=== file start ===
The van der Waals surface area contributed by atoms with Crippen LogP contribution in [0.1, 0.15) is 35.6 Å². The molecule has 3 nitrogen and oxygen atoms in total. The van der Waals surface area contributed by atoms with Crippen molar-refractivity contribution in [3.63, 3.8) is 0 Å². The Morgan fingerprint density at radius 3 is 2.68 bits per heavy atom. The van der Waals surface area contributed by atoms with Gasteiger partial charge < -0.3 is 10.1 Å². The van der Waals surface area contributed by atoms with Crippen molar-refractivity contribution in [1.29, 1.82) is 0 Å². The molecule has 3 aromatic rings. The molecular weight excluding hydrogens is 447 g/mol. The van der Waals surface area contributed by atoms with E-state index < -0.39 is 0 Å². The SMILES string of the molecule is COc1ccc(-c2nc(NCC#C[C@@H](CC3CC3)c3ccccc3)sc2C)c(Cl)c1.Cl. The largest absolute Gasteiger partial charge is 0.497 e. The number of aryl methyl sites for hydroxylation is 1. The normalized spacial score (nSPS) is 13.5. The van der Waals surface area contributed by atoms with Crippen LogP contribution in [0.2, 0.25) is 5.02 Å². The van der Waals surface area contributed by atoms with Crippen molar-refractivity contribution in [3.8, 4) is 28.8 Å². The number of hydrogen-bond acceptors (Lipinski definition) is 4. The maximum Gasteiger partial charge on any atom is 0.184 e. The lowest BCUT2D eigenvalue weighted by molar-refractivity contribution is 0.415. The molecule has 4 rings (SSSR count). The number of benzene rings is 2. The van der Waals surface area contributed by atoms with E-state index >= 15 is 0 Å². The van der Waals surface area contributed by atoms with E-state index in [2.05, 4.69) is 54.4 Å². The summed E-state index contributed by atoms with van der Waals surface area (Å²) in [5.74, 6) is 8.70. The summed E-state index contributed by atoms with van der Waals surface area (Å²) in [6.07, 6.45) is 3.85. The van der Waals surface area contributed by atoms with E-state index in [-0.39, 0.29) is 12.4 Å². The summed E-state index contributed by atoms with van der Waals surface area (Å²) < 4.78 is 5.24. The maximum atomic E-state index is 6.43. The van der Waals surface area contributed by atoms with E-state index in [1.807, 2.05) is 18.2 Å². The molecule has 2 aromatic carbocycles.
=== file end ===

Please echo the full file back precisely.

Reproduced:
The van der Waals surface area contributed by atoms with Crippen LogP contribution in [0.1, 0.15) is 35.6 Å². The molecule has 3 nitrogen and oxygen atoms in total. The van der Waals surface area contributed by atoms with Crippen molar-refractivity contribution in [3.63, 3.8) is 0 Å². The Morgan fingerprint density at radius 3 is 2.68 bits per heavy atom. The van der Waals surface area contributed by atoms with Gasteiger partial charge < -0.3 is 10.1 Å². The van der Waals surface area contributed by atoms with Crippen molar-refractivity contribution in [1.29, 1.82) is 0 Å². The molecule has 3 aromatic rings. The molecular weight excluding hydrogens is 447 g/mol. The van der Waals surface area contributed by atoms with E-state index < -0.39 is 0 Å². The SMILES string of the molecule is COc1ccc(-c2nc(NCC#C[C@@H](CC3CC3)c3ccccc3)sc2C)c(Cl)c1.Cl. The largest absolute Gasteiger partial charge is 0.497 e. The number of aryl methyl sites for hydroxylation is 1. The normalized spacial score (nSPS) is 13.5. The van der Waals surface area contributed by atoms with Crippen LogP contribution in [0.2, 0.25) is 5.02 Å². The van der Waals surface area contributed by atoms with Crippen molar-refractivity contribution in [3.8, 4) is 28.8 Å². The number of hydrogen-bond acceptors (Lipinski definition) is 4. The maximum Gasteiger partial charge on any atom is 0.184 e. The lowest BCUT2D eigenvalue weighted by molar-refractivity contribution is 0.415. The molecule has 4 rings (SSSR count). The number of benzene rings is 2. The van der Waals surface area contributed by atoms with E-state index >= 15 is 0 Å². The van der Waals surface area contributed by atoms with E-state index in [2.05, 4.69) is 54.4 Å². The summed E-state index contributed by atoms with van der Waals surface area (Å²) in [5.74, 6) is 8.70. The summed E-state index contributed by atoms with van der Waals surface area (Å²) in [6.07, 6.45) is 3.85. The van der Waals surface area contributed by atoms with E-state index in [-0.39, 0.29) is 12.4 Å². The summed E-state index contributed by atoms with van der Waals surface area (Å²) < 4.78 is 5.24. The maximum atomic E-state index is 6.43. The van der Waals surface area contributed by atoms with E-state index in [1.807, 2.05) is 18.2 Å². The molecule has 2 aromatic carbocycles.